ENVIRONMENTALLY CONSCIOUS DESIGN (ECD) PRIMER

 

PRACTICE OF ECD

 
 

 
The basic goal in the practice of ECD is to perform product design and manufacturing but with direct intent at the creation of the product and its supporting process to consider the environment as part of the design.

Specifications for ECDM should promote:
            * efficient use of resources,
            * reduction of by-products, wastes and side effects,
            * preplanning of energy and material uses.

From an assembly / disassembly standpoint taller product hierarchies are desired. They represent more modular structures.
 
Designs that require assembly from all different directions should be avoided. It is preferable to have parts (dis) assembled in the same direction. It promotes automation.

Design Considerations in Materials Selection:
            * Are any proposed materials in restricted supply or are they likely to become so over the period during which the product manufacture is anticipated?
            * Are any proposed materials toxic (includes radioactive)?
            * Are any proposed materials ozone-depleting substances or global-warming substances?
            * Do any proposed materials have potential disposal problems?
            * If the answer to any of the above questions is positive, has materials substitution been thoroughly considered?
            * Can recycled materials rather than virgin materials be specified?
            * Can materials use be minimized by improved mechanical design?

Design Considerations for Recycling:
            * Does the product minimize the number of different materials that are used in its manufacture?
            * Does this product minimize the use of toxic materials?
            * Where toxic materials are used, are they easy to identify and separate?
            * Have efforts been made to avoid joining dissimilar materials together in ways difficult to reverse?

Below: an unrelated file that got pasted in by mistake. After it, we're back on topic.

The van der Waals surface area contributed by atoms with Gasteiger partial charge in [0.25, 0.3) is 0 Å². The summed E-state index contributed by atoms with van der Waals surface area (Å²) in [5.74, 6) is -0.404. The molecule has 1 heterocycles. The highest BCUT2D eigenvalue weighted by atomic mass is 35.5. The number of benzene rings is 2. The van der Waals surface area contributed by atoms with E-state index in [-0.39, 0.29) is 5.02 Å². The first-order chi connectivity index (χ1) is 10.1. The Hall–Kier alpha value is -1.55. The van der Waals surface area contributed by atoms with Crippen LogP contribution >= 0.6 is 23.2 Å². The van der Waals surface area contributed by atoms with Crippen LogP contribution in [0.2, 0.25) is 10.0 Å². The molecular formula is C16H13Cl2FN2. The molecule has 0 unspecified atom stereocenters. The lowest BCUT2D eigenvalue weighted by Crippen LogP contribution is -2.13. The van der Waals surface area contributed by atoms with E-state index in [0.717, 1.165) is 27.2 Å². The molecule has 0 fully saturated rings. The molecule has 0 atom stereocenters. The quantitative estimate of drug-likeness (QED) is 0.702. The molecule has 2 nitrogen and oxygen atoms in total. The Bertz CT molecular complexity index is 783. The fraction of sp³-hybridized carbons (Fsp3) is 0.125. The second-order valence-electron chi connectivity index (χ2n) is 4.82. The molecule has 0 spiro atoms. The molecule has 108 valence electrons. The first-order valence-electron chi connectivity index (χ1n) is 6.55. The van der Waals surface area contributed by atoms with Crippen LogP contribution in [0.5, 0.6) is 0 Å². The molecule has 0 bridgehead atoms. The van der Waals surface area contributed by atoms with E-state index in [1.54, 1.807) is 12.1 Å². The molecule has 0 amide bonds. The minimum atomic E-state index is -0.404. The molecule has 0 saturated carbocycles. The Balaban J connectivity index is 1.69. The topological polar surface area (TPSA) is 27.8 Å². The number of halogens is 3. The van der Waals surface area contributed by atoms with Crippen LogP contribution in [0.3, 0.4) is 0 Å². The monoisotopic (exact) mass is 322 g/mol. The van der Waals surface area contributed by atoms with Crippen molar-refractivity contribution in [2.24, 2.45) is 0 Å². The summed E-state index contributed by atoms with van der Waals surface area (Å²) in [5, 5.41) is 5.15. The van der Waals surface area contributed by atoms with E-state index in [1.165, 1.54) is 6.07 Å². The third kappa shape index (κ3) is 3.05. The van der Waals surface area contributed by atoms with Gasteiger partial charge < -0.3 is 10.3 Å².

* Is the product design modular, so that obsolescence occurs with components rather that with the entire product?
            * Have threaded metal inserts in plastics been avoided?
            * Have efforts been made to avoid the use of plated metals?
            * Where plastics are used, are they thermoplastics rather than thermo sets, as far as possible?
            * Are all plastic components identified by ISO markings as to their content?
            * Have efforts been made to avoid painting or otherwise adulterating plastic components? Are fillers minimized or eliminated?
            * Has the product been assembled with fasteners such as clips or hook-and-loop attachments rather than chemical bonds or welds?

Key players in the design process:
            * The design project managers
                        - present the project for review
                        - make available facts as needed
            * The senior corporate manager with staff having "kill" authority on the project
                        - examines and critiques progress
                        - final decision to proceed or stop
                        - commits corporate P&L resources
            * Coordinating managers
                        - develop support plans.